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Fed marked the end of zero rate era
The Fed raised the Federal fund rate by 25 basis points and set the RRP rate at 0.25%. ‘This action marks the end of an extraordinary seven year period’ said FOMC Chair Yellen. The decision was unanimous. The dot plot projection was kept unchanged for the next year, while the rate target for 2017 and 2018 were revised lower by 25bp and 12.5bp to 2.375% and 3.25% respectively.

The US dollar rallied across the board, with the AUD, NZD and NOK taking the biggest hit, with JPY and GBP saw limited losses. The equity markets are painted in green.

The yield spread between the US and German 2-year bonds is widening with the anticipation of a follow-up in rate tightening, increasing the selling pressure in the euro versus the dollar.

The 10-year spread is less impacted, due to the dovish view on 2017/2018 as regards to Fed dot projections. The Fed could possibly proceed with additional four rate hikes through 2016, if the domestic and global macroeconomic conditions permit. In this context, the inflation will be a key indicator and downside risks prevail with lower energy and commodity prices and a stronger dollar.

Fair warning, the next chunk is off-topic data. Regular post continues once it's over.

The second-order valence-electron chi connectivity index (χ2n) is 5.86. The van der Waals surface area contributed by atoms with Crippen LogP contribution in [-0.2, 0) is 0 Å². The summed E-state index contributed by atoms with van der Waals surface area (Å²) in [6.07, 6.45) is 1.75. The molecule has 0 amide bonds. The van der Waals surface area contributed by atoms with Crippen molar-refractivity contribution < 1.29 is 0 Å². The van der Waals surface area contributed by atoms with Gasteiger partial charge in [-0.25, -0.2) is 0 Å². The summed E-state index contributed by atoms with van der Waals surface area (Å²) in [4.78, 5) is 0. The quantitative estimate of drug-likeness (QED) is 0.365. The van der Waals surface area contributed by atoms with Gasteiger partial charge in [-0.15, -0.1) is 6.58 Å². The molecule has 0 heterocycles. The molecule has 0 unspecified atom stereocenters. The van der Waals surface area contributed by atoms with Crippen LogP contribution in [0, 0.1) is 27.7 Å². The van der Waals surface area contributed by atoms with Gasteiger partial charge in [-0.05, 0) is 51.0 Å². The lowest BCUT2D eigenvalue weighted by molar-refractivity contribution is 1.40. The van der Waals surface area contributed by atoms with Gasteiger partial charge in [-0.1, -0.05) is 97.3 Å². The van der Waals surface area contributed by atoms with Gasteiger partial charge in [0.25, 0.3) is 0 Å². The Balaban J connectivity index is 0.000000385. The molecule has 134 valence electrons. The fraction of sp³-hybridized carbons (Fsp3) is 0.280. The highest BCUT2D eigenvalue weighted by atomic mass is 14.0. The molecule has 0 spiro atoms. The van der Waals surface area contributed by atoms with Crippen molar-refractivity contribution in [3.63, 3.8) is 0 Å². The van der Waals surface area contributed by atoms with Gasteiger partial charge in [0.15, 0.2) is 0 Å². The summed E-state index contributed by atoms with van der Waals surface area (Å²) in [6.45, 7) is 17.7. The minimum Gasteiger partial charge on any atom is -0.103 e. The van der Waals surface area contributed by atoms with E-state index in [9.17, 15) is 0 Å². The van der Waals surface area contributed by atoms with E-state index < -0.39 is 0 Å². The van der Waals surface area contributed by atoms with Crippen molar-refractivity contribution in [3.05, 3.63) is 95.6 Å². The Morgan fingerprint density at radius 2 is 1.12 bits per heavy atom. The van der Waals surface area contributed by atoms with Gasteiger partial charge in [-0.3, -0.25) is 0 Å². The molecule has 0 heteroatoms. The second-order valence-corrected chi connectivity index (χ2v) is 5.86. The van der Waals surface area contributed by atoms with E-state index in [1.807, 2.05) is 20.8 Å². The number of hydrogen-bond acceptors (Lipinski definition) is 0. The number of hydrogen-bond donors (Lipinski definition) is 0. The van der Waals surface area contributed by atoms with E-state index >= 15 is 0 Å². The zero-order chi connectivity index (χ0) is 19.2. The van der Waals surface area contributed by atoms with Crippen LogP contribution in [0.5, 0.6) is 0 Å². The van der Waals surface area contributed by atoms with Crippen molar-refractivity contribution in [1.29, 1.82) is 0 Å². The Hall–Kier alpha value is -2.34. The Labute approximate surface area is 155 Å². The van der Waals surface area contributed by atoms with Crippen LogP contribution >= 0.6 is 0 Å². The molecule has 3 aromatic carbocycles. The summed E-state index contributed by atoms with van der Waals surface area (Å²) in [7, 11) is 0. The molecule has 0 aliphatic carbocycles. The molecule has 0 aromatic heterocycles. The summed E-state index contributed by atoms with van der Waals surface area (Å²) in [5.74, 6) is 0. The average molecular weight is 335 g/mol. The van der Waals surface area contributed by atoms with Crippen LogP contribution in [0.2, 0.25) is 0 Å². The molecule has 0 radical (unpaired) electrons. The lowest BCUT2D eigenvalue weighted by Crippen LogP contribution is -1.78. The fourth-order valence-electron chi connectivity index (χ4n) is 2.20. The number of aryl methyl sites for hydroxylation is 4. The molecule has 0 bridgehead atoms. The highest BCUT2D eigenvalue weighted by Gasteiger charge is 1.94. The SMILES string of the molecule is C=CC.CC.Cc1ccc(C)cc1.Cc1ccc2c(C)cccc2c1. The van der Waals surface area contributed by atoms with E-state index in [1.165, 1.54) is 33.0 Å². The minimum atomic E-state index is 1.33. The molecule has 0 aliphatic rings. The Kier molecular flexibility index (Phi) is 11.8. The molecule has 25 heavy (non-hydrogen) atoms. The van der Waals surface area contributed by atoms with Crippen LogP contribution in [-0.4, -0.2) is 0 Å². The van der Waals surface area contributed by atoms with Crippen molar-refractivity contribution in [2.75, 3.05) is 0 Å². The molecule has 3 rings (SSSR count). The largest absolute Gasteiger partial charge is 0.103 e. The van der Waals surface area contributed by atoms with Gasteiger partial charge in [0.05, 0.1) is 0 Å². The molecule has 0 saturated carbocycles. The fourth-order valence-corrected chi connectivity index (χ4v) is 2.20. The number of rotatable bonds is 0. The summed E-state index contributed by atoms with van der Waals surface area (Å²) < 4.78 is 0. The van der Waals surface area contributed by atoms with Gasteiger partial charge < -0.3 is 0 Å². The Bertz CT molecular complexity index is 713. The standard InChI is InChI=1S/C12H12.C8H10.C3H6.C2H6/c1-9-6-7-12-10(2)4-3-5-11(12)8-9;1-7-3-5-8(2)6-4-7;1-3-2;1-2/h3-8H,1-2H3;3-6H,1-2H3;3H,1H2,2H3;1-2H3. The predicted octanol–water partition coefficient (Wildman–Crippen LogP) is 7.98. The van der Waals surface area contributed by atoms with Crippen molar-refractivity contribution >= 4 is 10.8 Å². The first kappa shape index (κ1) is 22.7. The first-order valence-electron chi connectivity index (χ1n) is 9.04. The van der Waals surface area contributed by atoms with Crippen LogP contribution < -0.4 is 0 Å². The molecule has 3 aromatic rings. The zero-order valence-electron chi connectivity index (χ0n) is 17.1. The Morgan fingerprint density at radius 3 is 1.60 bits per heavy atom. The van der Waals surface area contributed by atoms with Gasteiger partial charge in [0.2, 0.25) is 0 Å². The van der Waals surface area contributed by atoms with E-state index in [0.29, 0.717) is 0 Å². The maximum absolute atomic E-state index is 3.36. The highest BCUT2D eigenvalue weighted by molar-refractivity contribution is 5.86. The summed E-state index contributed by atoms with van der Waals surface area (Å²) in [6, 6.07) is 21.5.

The euro took a reasonable hit to 1.0832 against the US dollar as the Fed rate hike was mostly factored in. It is now time to rectify the post-ECB rally in the euro. Nevertheless, the market is still significantly short in the euro. Therefore the downside potential could well remain limited. Once the short book eases to reasonable levels, the fundamental shorts will creep in with a mid-term target unchanged at 1.05/1.0450.

Technically speaking, the slide below the Fibonacci support of 1.0855 (major 38.2% on post-Draghi rise) turned the short-term sentiment neutral from positive. There is still potential for a recovery back to 200/100-day moving average zone (1.1037/1.1058). A move above 1.1080/1.1120 (Fib 50% on Aug-Dec slide) could open the gate for an advance to the mid-term critical technical resistance of 1.1260 (major Fib 61.8%). Below this level, the divergence between the Fed and the ECB is still factored in.
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